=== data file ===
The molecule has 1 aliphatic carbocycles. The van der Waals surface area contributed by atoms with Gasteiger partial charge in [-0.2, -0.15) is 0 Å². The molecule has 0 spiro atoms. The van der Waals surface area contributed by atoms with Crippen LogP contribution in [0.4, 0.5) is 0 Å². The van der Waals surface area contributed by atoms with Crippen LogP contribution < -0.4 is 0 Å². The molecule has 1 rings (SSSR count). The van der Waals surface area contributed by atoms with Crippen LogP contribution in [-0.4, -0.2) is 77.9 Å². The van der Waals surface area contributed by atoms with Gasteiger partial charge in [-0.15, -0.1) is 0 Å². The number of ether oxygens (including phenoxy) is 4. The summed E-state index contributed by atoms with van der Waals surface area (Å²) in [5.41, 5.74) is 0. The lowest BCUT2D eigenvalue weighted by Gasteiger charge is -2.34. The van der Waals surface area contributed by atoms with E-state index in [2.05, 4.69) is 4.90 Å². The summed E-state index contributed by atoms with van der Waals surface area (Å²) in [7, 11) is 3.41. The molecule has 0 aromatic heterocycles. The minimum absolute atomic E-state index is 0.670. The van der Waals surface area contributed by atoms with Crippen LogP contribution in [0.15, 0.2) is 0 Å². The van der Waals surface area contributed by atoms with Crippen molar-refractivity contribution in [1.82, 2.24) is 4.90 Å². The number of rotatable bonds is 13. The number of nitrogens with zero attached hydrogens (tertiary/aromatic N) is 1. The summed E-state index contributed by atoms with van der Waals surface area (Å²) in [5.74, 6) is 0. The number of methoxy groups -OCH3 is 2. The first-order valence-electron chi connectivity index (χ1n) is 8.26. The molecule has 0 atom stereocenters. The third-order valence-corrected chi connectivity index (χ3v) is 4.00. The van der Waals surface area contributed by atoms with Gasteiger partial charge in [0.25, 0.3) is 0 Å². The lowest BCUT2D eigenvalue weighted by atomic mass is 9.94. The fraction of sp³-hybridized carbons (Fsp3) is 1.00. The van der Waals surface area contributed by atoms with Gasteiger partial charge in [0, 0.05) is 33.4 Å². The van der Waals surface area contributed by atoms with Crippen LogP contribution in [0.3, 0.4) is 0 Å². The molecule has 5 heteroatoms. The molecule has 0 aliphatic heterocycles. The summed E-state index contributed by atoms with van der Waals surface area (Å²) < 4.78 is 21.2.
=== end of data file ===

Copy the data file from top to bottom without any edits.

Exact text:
The molecule has 1 aliphatic carbocycles. The van der Waals surface area contributed by atoms with Gasteiger partial charge in [-0.2, -0.15) is 0 Å². The molecule has 0 spiro atoms. The van der Waals surface area contributed by atoms with Crippen LogP contribution in [0.4, 0.5) is 0 Å². The van der Waals surface area contributed by atoms with Crippen LogP contribution < -0.4 is 0 Å². The molecule has 1 rings (SSSR count). The van der Waals surface area contributed by atoms with Crippen LogP contribution in [-0.4, -0.2) is 77.9 Å². The van der Waals surface area contributed by atoms with Gasteiger partial charge in [-0.15, -0.1) is 0 Å². The number of ether oxygens (including phenoxy) is 4. The summed E-state index contributed by atoms with van der Waals surface area (Å²) in [5.41, 5.74) is 0. The lowest BCUT2D eigenvalue weighted by Gasteiger charge is -2.34. The van der Waals surface area contributed by atoms with E-state index in [2.05, 4.69) is 4.90 Å². The summed E-state index contributed by atoms with van der Waals surface area (Å²) in [7, 11) is 3.41. The molecule has 0 aromatic heterocycles. The minimum absolute atomic E-state index is 0.670. The van der Waals surface area contributed by atoms with Crippen LogP contribution in [0.15, 0.2) is 0 Å². The van der Waals surface area contributed by atoms with Crippen molar-refractivity contribution in [1.82, 2.24) is 4.90 Å². The number of rotatable bonds is 13. The number of nitrogens with zero attached hydrogens (tertiary/aromatic N) is 1. The summed E-state index contributed by atoms with van der Waals surface area (Å²) in [5.74, 6) is 0. The number of methoxy groups -OCH3 is 2. The first-order valence-electron chi connectivity index (χ1n) is 8.26. The molecule has 0 atom stereocenters. The third-order valence-corrected chi connectivity index (χ3v) is 4.00. The van der Waals surface area contributed by atoms with Gasteiger partial charge in [0.25, 0.3) is 0 Å². The lowest BCUT2D eigenvalue weighted by atomic mass is 9.94. The fraction of sp³-hybridized carbons (Fsp3) is 1.00. The van der Waals surface area contributed by atoms with Gasteiger partial charge in [0, 0.05) is 33.4 Å². The van der Waals surface area contributed by atoms with Crippen LogP contribution in [0.3, 0.4) is 0 Å². The molecule has 5 heteroatoms. The molecule has 0 aliphatic heterocycles. The summed E-state index contributed by atoms with van der Waals surface area (Å²) < 4.78 is 21.2.